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Argo (2012)

November 26, 2012

VERDICT:
9/10 Canadian Capers

Give it on up for Affleck, and give it on up for those Canucks.

Based on a true story that was declassified by the US government nearly 20 years after it occurred, Argo takes place amidst the Iran hostage crisis of 1979. Though Wikipedia can explain it in far better detail than I, the Cliffs Notes version is that the US government decided to harbor Iran’s former Shah (who was a very bad dude), so a group of Iranian militants retaliated by storming the US embassy in Tehran and taking 52 Americans hostage. Unbeknownst to the Iranians, six American diplomats managed to flee the site and take shelter with the Canadian embassy before things hit the fan. While certainly better than winding up a hostage, they’re nonetheless stranded in Iran with the militants hot on their tails. So back in the US of A, the CIA starts cooking up ideas for a rescue operation. Lo and behold, all their ideas stink, even the ones that have worked like gangbusters in the past. That is until a CIA specialist named Tony Mendez busts in and pitches the most stonerific idea yet: stage a fake sci-fi movie, disguise the Americans as a Canadian film crew scouting locations, and then fly them on outta there lickety split. Since no one else has a better idea, Mendez gets the go-ahead and tries to pull the gig off without getting himself or anyone else killed, or, you know, starting an all-out war.

First off, this story went public 15 years ago. How in the hell did it take 15 years for this movie to get made? Glad someone finally got the memo and passed the buck onto Affleck, but good lord, that’s a long time to be twiddling your thumbs over such a wild story that only a select few people actually knew about. I mean, for all the movies that claim they’re “based on a true story,” it’s always something special to find one we’ve never heard before, especially when you’re dealing with such a high-profile historical conflict. Talk about a no-brainer, man. We Americans live for this stuff!

What’s even more interesting/utterly humiliating is that I was generally/entirely unfamiliar with the Iran hostage crisis prior to seeing this movie. No, history was never my strong suit, but that’s really no excuse, is it? Even worse is that instead of doing some research on this beforehand, my brain decided to convince itself that this was in fact based on the Munich massacre – another event which I clearly had a tragic misunderstanding of. Yeah, definitely not my proudest moment as a member of the human race, but, oddly enough, there was a silver lining to this regrettable situation. Thanks to my fuzzy/non-existent memory, not only was I that much more fascinated by the knowledge being dropped upon me, but I had absolutely no idea as to how it would all play out. Maybe they’ll make it, maybe they won’t – who knows?! For all I knew, it could be another Munich massacre…which would be the worst ending imaginable.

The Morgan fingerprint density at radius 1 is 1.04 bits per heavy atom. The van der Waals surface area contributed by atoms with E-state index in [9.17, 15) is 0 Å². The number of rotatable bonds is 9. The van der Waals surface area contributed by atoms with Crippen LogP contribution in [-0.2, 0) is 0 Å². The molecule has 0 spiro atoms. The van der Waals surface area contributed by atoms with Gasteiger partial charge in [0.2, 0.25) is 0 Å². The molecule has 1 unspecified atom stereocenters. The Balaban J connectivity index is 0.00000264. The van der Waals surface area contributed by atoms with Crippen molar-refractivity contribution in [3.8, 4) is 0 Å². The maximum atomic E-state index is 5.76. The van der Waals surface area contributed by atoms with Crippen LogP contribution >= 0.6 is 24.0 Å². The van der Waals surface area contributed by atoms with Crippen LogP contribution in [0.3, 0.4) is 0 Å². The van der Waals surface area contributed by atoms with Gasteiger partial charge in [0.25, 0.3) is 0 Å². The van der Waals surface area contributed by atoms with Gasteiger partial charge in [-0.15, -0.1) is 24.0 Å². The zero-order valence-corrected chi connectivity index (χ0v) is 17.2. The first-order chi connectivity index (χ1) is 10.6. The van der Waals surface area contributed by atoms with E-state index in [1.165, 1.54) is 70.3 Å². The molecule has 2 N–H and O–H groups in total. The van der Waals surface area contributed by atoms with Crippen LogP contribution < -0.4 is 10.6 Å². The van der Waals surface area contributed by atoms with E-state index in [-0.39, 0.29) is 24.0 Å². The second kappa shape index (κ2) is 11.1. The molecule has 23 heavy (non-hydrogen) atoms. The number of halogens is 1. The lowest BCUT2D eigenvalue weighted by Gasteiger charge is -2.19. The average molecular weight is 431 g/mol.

But misinformation aside, the story behind Argo is one that’s tailor made for the movies. Lives are on the line, time is running out, and the only chance of success rests on a plan that I probably wouldn’t get my hopes up for. But you have to because it’s just. gotta. WORK! Plus, it actually-freaking-happened. That’s the kind of story that will always put asses in seats. And while part of me felt confused as to how it wound up on Affleck’s lap, the fact of the matter is that Ben’s come a long way since his Gigli days. Say what you will about his acting career, but the dude’s been batting a thousand in the writing/directing department. And regardless of what you just said about his acting career, Ben’s pretty good here. Sure, he probably could have given his “serious face” a much-needed break; sure, he gets outshines by his supporting cast; and, sure, he’s the one actor in the entire cast who isn’t a dead ringer for their real-life counterpart. But even with that all taken into account, he’s solid, he gets it done, and he carries his movie without getting in the way of its driving force: the story.